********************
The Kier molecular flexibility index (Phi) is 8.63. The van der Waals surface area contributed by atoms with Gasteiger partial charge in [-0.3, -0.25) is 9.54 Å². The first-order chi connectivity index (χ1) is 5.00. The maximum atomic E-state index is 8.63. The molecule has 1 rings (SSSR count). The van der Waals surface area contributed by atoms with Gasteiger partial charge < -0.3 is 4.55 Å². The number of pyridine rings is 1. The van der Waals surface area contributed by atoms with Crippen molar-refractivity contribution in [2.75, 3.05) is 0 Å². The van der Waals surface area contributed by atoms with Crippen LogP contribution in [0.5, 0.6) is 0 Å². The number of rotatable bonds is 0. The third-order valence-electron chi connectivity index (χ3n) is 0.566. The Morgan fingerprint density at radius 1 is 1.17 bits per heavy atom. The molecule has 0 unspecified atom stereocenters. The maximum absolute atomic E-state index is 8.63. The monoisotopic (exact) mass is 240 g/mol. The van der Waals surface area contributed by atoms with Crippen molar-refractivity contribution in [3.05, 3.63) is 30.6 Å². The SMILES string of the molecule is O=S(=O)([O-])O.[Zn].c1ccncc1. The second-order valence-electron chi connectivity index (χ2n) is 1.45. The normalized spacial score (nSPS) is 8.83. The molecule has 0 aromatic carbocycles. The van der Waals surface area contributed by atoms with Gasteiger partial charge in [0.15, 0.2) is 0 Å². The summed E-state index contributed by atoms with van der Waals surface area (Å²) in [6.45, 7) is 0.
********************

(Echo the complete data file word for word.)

The Kier molecular flexibility index (Phi) is 8.63. The van der Waals surface area contributed by atoms with Gasteiger partial charge in [-0.3, -0.25) is 9.54 Å². The first-order chi connectivity index (χ1) is 5.00. The maximum atomic E-state index is 8.63. The molecule has 1 rings (SSSR count). The van der Waals surface area contributed by atoms with Gasteiger partial charge < -0.3 is 4.55 Å². The number of pyridine rings is 1. The van der Waals surface area contributed by atoms with Crippen molar-refractivity contribution in [2.75, 3.05) is 0 Å². The van der Waals surface area contributed by atoms with Crippen LogP contribution in [0.5, 0.6) is 0 Å². The number of rotatable bonds is 0. The third-order valence-electron chi connectivity index (χ3n) is 0.566. The Morgan fingerprint density at radius 1 is 1.17 bits per heavy atom. The molecule has 0 unspecified atom stereocenters. The maximum absolute atomic E-state index is 8.63. The monoisotopic (exact) mass is 240 g/mol. The van der Waals surface area contributed by atoms with Crippen molar-refractivity contribution in [3.05, 3.63) is 30.6 Å². The SMILES string of the molecule is O=S(=O)([O-])O.[Zn].c1ccncc1. The second-order valence-electron chi connectivity index (χ2n) is 1.45. The normalized spacial score (nSPS) is 8.83. The molecule has 0 aromatic carbocycles. The van der Waals surface area contributed by atoms with Gasteiger partial charge in [0.15, 0.2) is 0 Å². The summed E-state index contributed by atoms with van der Waals surface area (Å²) in [6.45, 7) is 0.